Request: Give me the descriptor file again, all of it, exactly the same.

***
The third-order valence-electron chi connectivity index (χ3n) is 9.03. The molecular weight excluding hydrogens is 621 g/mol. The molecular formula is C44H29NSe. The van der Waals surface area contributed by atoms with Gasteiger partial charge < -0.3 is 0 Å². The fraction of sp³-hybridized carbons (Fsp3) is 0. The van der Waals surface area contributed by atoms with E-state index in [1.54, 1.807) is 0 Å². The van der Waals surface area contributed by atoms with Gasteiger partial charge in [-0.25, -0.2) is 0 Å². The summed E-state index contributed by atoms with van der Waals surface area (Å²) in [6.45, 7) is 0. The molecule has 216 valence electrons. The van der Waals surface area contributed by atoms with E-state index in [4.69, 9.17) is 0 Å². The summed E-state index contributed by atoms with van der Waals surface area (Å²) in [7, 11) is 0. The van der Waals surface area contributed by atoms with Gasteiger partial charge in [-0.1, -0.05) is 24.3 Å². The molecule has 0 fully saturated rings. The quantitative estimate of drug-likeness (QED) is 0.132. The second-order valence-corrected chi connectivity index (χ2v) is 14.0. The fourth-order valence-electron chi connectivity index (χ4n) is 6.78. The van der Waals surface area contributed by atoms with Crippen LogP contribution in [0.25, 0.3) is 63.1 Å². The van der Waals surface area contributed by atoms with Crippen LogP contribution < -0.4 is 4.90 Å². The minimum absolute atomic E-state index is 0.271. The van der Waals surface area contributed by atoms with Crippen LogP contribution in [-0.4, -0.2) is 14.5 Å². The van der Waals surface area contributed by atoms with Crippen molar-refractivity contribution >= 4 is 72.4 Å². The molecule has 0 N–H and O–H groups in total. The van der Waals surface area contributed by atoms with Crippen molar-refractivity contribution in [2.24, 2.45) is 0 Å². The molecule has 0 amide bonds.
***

The third-order valence-electron chi connectivity index (χ3n) is 9.03. The molecular weight excluding hydrogens is 621 g/mol. The molecular formula is C44H29NSe. The van der Waals surface area contributed by atoms with Gasteiger partial charge < -0.3 is 0 Å². The fraction of sp³-hybridized carbons (Fsp3) is 0. The van der Waals surface area contributed by atoms with E-state index in [1.54, 1.807) is 0 Å². The van der Waals surface area contributed by atoms with Gasteiger partial charge in [-0.25, -0.2) is 0 Å². The summed E-state index contributed by atoms with van der Waals surface area (Å²) in [6.45, 7) is 0. The molecule has 216 valence electrons. The van der Waals surface area contributed by atoms with E-state index in [4.69, 9.17) is 0 Å². The summed E-state index contributed by atoms with van der Waals surface area (Å²) in [7, 11) is 0. The van der Waals surface area contributed by atoms with Gasteiger partial charge in [-0.1, -0.05) is 24.3 Å². The molecule has 0 fully saturated rings. The quantitative estimate of drug-likeness (QED) is 0.132. The second-order valence-corrected chi connectivity index (χ2v) is 14.0. The fourth-order valence-electron chi connectivity index (χ4n) is 6.78. The van der Waals surface area contributed by atoms with Crippen LogP contribution in [0.25, 0.3) is 63.1 Å². The van der Waals surface area contributed by atoms with Crippen LogP contribution < -0.4 is 4.90 Å². The minimum absolute atomic E-state index is 0.271. The van der Waals surface area contributed by atoms with Crippen LogP contribution in [-0.4, -0.2) is 14.5 Å². The van der Waals surface area contributed by atoms with Crippen molar-refractivity contribution >= 4 is 72.4 Å². The molecule has 0 N–H and O–H groups in total. The van der Waals surface area contributed by atoms with Crippen molar-refractivity contribution in [2.24, 2.45) is 0 Å². The molecule has 0 amide bonds.